A joint committee, made up of seven members of the National League of Colored Women and seven members of the National Federation of Afro-American Women, was appointed and charged with looking into the matter of merging the two organizations. After conferring nearly the entire afternoon, the joint committee, chaired by Mary Church Terrell, presented a written agreement consolidating the two organizations. As a direct outcome of Terrell’s strong leadership and individual effort, as well as the efforts of Ruffin and others, the National Association of Colored Women (NACW) was born.

The joint committee also agreed to draft a constitution and elect officers for the ensuing year. On the last day of the conference, it presented a list of newly elected officers. Terrell was elected founding president and Fannie Jackson Coppin was elected first vice president. Ruffin was selected second vice president and Frances Ellen Watkins Harper was chosen third vice president. Apparently taken from Washington’s July 30, 1895 speech in Boston, “Lifting as We Climb” became the new association’s slogan. The NACW would become the major national organization of African American women and would remain so until 1935, when Mary McLeod Bethune, one of its former presidents, founded the National Council of Negro Women.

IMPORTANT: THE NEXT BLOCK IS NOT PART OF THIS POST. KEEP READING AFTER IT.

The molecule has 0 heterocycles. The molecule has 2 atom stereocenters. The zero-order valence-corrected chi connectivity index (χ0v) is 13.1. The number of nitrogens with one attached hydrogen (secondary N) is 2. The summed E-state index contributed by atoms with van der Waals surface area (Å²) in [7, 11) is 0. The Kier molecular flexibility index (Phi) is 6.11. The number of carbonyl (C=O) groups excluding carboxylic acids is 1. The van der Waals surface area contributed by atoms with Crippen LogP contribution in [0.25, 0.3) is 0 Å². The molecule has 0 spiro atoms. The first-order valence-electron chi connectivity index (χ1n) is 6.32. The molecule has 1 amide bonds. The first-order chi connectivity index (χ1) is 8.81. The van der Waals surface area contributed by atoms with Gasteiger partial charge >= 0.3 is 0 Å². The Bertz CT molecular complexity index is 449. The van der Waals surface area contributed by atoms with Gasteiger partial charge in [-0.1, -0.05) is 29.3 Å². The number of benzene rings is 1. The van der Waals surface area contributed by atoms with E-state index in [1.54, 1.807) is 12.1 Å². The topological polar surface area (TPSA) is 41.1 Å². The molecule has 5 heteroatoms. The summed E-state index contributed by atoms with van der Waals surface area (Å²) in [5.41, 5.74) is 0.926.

Ruffin also was a founding member of the Boston branch of the NAACP, and in March 1920, she, her daughter, Florida and Maria Louise Baldwin co-founded the League of Women for Community Service, Inc. Still around today, the organization undertakes charitable, civic, educational and social work for the benefit of Boston’s African American community. Ruffin was a member of the Trinity Church and also worshipped at St. Mark’s Congregational Church. In her twilight years, she resided at 223 West Springfield Street in Boston’s South End. She died on March 13, 1924. The Boston Globe eulogized the civil rights activist as “an active worker in a number of organizations for the benefit of the colored race.” Josephine St. Pierre Ruffin is buried at Mount Auburn Cemetery in Cambridge.